STREAM PROFILES OF SOUTH ANNA RIVER TRIBUTARIES TO INVESTIGATE POSSIBLE LONG-LIVED SEISMICALLY INDUCED UPLIFT IN THE CENTRAL VIRGINIA SEISMIC ZONE
Analysis of knickpoints in the stream profiles as well as sinuosity, relief, and slope calculations were performed in order to determine if previous uplift related to prolonged local seismicity has caused significant topographic changes between tributaries in the footwall and the hanging wall. Data analysis revealed a prominent knickpoint population at ~85-89 meters (280-290 feet) above sea level in tributaries in both the hanging wall and footwall of the fault that ruptured in 2011. Importantly, the knickpoint set is not controlled by the underlying bedrock composition. The consistency of equal elevation knickpoints suggests that no major difference in uplift has been recorded across the fault after the formation of the knickpoint set.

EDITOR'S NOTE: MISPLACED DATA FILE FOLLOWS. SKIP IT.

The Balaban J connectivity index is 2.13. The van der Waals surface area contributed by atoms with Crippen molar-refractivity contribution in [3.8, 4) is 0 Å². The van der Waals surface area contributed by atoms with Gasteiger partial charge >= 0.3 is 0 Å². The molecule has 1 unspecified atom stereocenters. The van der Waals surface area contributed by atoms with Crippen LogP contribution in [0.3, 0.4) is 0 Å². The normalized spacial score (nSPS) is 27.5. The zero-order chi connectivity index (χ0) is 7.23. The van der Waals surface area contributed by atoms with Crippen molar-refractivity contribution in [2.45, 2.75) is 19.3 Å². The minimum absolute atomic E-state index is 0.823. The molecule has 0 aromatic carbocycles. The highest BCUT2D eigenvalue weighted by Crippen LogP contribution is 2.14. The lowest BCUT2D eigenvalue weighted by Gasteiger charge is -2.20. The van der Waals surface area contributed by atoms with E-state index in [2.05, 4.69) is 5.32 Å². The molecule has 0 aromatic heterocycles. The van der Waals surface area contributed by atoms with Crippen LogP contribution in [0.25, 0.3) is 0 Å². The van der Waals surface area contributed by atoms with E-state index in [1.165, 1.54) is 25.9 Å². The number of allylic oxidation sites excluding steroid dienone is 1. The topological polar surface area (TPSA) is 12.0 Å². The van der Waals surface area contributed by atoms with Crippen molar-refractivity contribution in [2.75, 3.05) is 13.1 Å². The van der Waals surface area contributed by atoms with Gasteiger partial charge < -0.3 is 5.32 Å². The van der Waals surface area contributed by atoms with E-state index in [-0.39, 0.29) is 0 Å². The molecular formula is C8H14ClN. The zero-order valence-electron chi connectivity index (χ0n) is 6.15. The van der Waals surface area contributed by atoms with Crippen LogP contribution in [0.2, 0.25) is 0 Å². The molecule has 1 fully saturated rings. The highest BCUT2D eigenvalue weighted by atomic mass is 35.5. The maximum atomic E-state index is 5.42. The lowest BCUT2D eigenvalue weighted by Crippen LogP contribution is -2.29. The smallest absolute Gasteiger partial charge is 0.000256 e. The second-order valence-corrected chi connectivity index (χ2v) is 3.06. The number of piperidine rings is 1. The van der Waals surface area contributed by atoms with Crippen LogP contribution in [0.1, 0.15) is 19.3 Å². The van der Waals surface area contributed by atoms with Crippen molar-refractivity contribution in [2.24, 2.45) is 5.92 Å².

Our study reveals higher relief and slope values of tributaries in the hanging wall compared to those in the footwall. This could indicate disparate processes between the hanging wall and footwall, but must be interpreted while considering that only two tributaries in the footwall were analyzed due to the LiDAR coverage area. Until more tributaries in the footwall are examined, the slope and relief metrics in this study can only hint at the possible steepening of topography in the hanging wall of the reverse fault active in 2011.